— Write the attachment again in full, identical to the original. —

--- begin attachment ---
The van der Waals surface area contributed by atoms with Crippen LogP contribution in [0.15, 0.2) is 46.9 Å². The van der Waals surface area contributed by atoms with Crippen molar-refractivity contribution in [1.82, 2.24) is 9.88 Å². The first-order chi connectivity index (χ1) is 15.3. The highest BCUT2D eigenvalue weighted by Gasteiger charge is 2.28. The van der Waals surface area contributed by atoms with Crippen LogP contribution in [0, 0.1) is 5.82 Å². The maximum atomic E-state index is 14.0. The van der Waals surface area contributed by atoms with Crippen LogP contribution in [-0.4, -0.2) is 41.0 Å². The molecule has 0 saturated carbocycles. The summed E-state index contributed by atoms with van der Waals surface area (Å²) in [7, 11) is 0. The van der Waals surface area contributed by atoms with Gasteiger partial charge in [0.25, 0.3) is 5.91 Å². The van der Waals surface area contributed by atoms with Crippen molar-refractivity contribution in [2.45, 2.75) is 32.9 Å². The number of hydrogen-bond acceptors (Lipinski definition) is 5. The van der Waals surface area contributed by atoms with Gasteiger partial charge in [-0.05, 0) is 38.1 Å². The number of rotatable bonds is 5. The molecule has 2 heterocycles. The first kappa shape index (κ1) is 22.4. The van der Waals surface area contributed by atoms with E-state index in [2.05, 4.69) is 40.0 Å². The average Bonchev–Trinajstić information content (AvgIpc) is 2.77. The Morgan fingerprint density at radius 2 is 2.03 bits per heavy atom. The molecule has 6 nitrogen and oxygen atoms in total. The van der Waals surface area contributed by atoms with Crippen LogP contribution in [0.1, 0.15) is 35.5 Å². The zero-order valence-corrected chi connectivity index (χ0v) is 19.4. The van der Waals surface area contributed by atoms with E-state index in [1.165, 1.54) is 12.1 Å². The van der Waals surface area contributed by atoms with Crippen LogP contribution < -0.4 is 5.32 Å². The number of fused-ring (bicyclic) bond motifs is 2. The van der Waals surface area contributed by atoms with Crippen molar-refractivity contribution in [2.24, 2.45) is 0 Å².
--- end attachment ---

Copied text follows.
The van der Waals surface area contributed by atoms with Crippen LogP contribution in [0.15, 0.2) is 46.9 Å². The van der Waals surface area contributed by atoms with Crippen molar-refractivity contribution in [1.82, 2.24) is 9.88 Å². The first-order chi connectivity index (χ1) is 15.3. The highest BCUT2D eigenvalue weighted by Gasteiger charge is 2.28. The van der Waals surface area contributed by atoms with Crippen LogP contribution in [0, 0.1) is 5.82 Å². The maximum atomic E-state index is 14.0. The van der Waals surface area contributed by atoms with Crippen LogP contribution in [-0.4, -0.2) is 41.0 Å². The molecule has 0 saturated carbocycles. The summed E-state index contributed by atoms with van der Waals surface area (Å²) in [7, 11) is 0. The van der Waals surface area contributed by atoms with Gasteiger partial charge in [0.25, 0.3) is 5.91 Å². The van der Waals surface area contributed by atoms with Crippen molar-refractivity contribution in [2.45, 2.75) is 32.9 Å². The number of hydrogen-bond acceptors (Lipinski definition) is 5. The van der Waals surface area contributed by atoms with Gasteiger partial charge in [-0.05, 0) is 38.1 Å². The number of rotatable bonds is 5. The molecule has 2 heterocycles. The first kappa shape index (κ1) is 22.4. The van der Waals surface area contributed by atoms with E-state index in [2.05, 4.69) is 40.0 Å². The average Bonchev–Trinajstić information content (AvgIpc) is 2.77. The Morgan fingerprint density at radius 2 is 2.03 bits per heavy atom. The molecule has 6 nitrogen and oxygen atoms in total. The van der Waals surface area contributed by atoms with Crippen LogP contribution in [0.1, 0.15) is 35.5 Å². The zero-order valence-corrected chi connectivity index (χ0v) is 19.4. The van der Waals surface area contributed by atoms with E-state index in [1.165, 1.54) is 12.1 Å². The van der Waals surface area contributed by atoms with Crippen LogP contribution < -0.4 is 5.32 Å². The number of fused-ring (bicyclic) bond motifs is 2. The van der Waals surface area contributed by atoms with Crippen molar-refractivity contribution in [2.24, 2.45) is 0 Å².